Whole community the focus of new Sustainable Sonoma
Pristine valley vistas, fine wine, delicious food, enviable weather and exciting arts and culture. Sonoma Valley is marketed as a pastoral slice of paradise, but in spite of – or some may argue because of – that image, Sonoma Valley also has problems.
The topics of concern are not new – vacation rentals, water, traffic, affordable housing – but now a new coalition representing interest groups from across Sonoma Valley is trying to do something that has never before been attempted here: to bring all those different groups to one table, find common ground, and put everyone’s resources into tackling those problems.
Sustainable Sonoma, as the new initiative is being called, grew out of the realization that a sustainable community is one that is economically, environmentally, and socially healthy and resilient. Sonoma Valley is home to hundreds of nonprofits and other organizations working hard to make the Valley of the Moon better, but the approach has been fragmented rather than integrated.
That’s what needs to change.
“We all can see the default trajectory has flaws,” said Caitlin Cornwall, Sustainable Sonoma project manager and a biologist with the Sonoma Ecology Center (SEC). The SEC fills just one seat on the 30-plus-seat Sustainable Sonoma Council. While the SEC is incubating the initiative for the time being, it is hoped that in the future, Sustainable Sonoma will live on its own, not connected to any one group.
“We can’t predict the future and we can’t guarantee a revolution, but as Sonoma Valley, we’ve never tried having an organized constituency that brings environment, business, social justice together,” she said. “We have never put all our muscles behind just a few goals to create positive change.”
Sustainable Sonoma is in its infancy and Cornwall admits it will be a long process. The Council, representing interests that include lower income and senior social services, health care, housing – from no growth to pro growth, visitor-serving and local-serving businesses, viticulture, organized labor, environmental and faith organizations, began meeting in November 2017. Since then Sustainable Sonoma has been gathering input from various stakeholder groups and, on June 19, it wrapped up its first round of public listening sessions to gather input from the focus-area communities of Kenwood, Glen Ellen and Boyes Hot Springs.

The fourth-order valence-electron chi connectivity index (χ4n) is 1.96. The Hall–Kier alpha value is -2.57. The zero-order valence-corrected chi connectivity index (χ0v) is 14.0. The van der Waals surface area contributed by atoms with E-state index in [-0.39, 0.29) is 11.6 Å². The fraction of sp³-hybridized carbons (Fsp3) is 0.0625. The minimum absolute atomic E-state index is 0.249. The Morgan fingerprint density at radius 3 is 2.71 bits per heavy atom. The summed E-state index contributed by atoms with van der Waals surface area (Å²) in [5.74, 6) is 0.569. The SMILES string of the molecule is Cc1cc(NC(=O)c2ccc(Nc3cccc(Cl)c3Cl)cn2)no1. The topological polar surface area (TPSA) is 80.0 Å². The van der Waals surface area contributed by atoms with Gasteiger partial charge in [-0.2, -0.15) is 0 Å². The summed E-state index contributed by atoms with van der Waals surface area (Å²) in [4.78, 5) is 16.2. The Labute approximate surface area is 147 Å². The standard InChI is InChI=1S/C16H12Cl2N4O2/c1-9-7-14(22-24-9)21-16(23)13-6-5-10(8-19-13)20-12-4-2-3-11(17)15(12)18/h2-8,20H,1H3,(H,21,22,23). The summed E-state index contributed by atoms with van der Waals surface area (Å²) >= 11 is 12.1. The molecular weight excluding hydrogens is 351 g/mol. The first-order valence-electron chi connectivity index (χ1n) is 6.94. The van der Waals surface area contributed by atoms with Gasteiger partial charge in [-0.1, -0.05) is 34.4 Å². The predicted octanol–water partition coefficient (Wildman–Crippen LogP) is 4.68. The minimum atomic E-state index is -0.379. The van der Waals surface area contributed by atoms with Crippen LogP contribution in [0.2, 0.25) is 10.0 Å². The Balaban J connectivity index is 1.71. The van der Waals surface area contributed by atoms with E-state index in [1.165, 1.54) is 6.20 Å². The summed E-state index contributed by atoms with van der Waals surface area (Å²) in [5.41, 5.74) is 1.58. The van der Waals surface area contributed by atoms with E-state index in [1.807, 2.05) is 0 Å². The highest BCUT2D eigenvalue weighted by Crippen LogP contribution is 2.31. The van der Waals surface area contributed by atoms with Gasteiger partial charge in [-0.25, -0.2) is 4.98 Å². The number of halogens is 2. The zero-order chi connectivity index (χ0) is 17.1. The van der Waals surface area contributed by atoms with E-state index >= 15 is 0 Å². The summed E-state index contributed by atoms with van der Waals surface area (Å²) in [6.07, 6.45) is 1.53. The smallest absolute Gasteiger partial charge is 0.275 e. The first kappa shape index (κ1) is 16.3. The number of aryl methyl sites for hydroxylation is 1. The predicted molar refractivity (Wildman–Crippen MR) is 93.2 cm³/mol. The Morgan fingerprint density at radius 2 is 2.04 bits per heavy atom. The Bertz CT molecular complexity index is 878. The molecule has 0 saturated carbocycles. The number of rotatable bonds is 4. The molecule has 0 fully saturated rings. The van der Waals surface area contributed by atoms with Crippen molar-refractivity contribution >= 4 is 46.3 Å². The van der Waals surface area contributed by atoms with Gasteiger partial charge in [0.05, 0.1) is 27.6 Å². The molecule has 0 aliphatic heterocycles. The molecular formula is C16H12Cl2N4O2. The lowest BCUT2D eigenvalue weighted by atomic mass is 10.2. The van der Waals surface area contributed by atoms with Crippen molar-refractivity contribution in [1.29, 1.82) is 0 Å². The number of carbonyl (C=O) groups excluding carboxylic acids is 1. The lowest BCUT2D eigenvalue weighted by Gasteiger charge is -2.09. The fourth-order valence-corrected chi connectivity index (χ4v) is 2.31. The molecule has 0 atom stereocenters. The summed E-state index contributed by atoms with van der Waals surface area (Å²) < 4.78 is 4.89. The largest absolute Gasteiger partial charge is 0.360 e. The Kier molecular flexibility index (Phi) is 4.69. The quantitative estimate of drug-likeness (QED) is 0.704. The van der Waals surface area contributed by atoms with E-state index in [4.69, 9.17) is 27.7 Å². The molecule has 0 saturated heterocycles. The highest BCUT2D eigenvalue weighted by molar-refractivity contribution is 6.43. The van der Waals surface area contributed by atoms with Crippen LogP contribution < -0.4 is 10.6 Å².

“What we are hearing is not unexpected,” said Cornwall. “Generally, these issues are what people usually talk about. What’s more interesting are the same points are coming up no matter who we talk to.” Cornwall said those points boil down to the “preservation of rural character” and “equitable access” – to open space, good education, health care, housing, etc.
“There is concern across the board of inclusion,” said Cornwall, “That all different communities that live and work in Sonoma Valley and all the different kinds of people who live here need to be in this conversation and reap the benefits equally.”
Sustainable Sonoma’s next task is to equip the Council to find common ground to addresses these problems, though some members may not see eye-to-eye on the solutions.
It’s a delicate undertaking, admitted Cornwall. “We’re taking the time to build the capacity of the councilmembers to have difficult conversations with each other and not be sidetracked by disagreements.” A lot of planning has gone into getting the beginning right.
Sustainable Sonoma’s work is being funded by an anonymous private donor, grants from The Wallace Gerbode Foundation and Impact100 Sonoma, a generous donations of time from a cadre of local advisors, steering committee members, and council members.
Another thing that’s different about Sustainable Sonoma is that it’s not starting off with a list of set priority actions – those are being developed with feedback, over time. “We are not trying to solve all the problems. We are trying to create a platform for unprecedented collaboration in order to solve the community’s biggest problems.”
Once those problems are prioritized, Sustainable Sonoma hopes to form work groups that can turn talk into action. Those working groups might be able to put language into the city and county general plan or negotiate the living wage conundrum directly, said Cornwall. Some councilmembers are comfortable working in the policy realm, some will work on developing public-private partnerships.
Despite the high bar it’s set, Sustainable Sonoma is not unique in this undertaking. Other communities around the world – like Sustainable San Mateo, Resilient Vermont, Ohio’s Community Matters, and New Zealand’s Community Matters – have seen a need for and are in the midst of similar initiatives of sustainable collaboration.
Sustainable Sonoma is collecting public feedback at its website www.sustainablesonoma.net through August. You can learn more about the initiative there or contact Cornwall directly at email@example.com or Sustainable Sonoma Coordinator Kim Jones at firstname.lastname@example.org.
Sarah Phelps is an editor and reporter. She was raised in Kenwood and has a BA from Loyola Marymount University.